Barry McElduff’s actions were wrong, hurtful, and damaging – not only to victims of the conflict but to already strained relationships between political opponents. There is no equivocation.
The public condemnation lasted for days and it seemed to me that something positive had come out of this: a community was finally uniting in acknowledging that all victims of the conflict – the living and those who mourn the deaths of their loved ones – were deserving of dignity and respect.
But I had been on a “social media detox” on the last weekend of the school holidays. I hadn’t read the news online and had spent time with family and friends, enjoying the last precious days of the winter break. When I came back to it on Monday this week, it was at the tail-end to see the outcome of McElduff’s suspension.
Then yesterday, Christopher Stafford MLA tweeted what I can only describe as a graphic, bloody cartoon based on the Kingsmill massacre and my reaction was visceral. I could not fathom how he, the artist, or anyone who shared the image would fail to see it was no less traumatic for victims than the original act.
This was literally using the blood of victims to score political points.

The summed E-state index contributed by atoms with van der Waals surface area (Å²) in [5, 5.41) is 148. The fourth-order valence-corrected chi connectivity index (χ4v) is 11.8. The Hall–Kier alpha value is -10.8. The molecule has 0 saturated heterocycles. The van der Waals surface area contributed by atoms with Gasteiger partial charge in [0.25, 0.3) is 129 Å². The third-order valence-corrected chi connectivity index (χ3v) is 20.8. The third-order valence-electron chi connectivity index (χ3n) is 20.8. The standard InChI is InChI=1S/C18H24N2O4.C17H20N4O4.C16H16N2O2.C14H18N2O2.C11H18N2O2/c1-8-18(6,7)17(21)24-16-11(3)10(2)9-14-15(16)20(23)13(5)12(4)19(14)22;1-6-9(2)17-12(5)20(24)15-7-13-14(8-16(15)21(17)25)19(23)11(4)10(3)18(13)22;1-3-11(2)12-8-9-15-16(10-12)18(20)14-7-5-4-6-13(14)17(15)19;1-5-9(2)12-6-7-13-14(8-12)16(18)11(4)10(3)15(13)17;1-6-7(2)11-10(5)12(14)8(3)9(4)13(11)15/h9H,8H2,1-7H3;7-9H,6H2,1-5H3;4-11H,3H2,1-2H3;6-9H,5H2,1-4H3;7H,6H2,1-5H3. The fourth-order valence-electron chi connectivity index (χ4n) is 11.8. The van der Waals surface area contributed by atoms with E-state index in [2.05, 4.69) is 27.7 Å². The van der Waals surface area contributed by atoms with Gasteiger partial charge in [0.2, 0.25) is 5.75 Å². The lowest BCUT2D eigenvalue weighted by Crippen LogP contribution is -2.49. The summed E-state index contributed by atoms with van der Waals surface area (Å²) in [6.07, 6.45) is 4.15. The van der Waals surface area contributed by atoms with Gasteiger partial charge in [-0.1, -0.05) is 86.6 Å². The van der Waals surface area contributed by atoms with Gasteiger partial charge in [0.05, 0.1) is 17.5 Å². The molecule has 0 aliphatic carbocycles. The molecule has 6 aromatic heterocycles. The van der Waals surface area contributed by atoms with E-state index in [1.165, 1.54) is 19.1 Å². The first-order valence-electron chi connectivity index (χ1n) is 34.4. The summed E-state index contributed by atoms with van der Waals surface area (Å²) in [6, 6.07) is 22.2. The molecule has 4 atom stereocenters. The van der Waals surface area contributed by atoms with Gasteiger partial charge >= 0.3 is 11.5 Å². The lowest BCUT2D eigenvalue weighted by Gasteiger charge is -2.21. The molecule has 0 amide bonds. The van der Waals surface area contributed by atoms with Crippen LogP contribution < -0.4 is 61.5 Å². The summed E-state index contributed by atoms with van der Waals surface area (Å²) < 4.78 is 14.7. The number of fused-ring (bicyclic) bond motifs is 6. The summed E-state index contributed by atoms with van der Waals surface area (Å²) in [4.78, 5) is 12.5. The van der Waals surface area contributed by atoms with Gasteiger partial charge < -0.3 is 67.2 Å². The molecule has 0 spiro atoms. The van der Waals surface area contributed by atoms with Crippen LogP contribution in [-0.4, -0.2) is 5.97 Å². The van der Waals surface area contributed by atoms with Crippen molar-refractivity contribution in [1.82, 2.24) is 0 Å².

Two wrongs don’t make a right. The DUP now need to act swiftly and censure Stalford, just as they demanded McElduff be censured. They cannot resile from this.
But more tellingly, perhaps, last night on Twitter I looked down the threads in a way I hadn’t done on Monday having been offline for days. What I saw not only disproved my original conclusion that victims’ needs were at the forefront of people’s minds, it shocked and angered me. The events of the last 5 days were being used to insult and intentionally hurt without care for consequence. It is dirty fighting and it demeans us all.
Throughout all of this, though, one group of people maintained their dignity. Victims and survivors.
Those who have been hurt and suffered the most did not lash out in the way they would have been fully justified in doing. Instead, they carried their hurt silently as they have done for many years.
We owe those who have lost the most as a result of the conflict the greatest of reparations.
New Secretary of State Karen Bradley will have spent the last 24 hours since arriving in Belfast consulting with political leaders, trying to identify ways to break the political impasse. Well, there is one way she can make her mark and prove to the citizens that she means business: be the first to put victims first.
The British and Irish governments must implement the Stormont House Agreement framework for dealing with the past and release the funding that the Chief Constable and Chief Justice have repeatedly told us they need to deal with legacy cases.
Sinn Féin and the DUP must now, having done so much damage to victims and survivors this week, make amends and move forward swiftly on this.
In all this week’s talk of red lines, I challenge our political leaders to make this their starting line.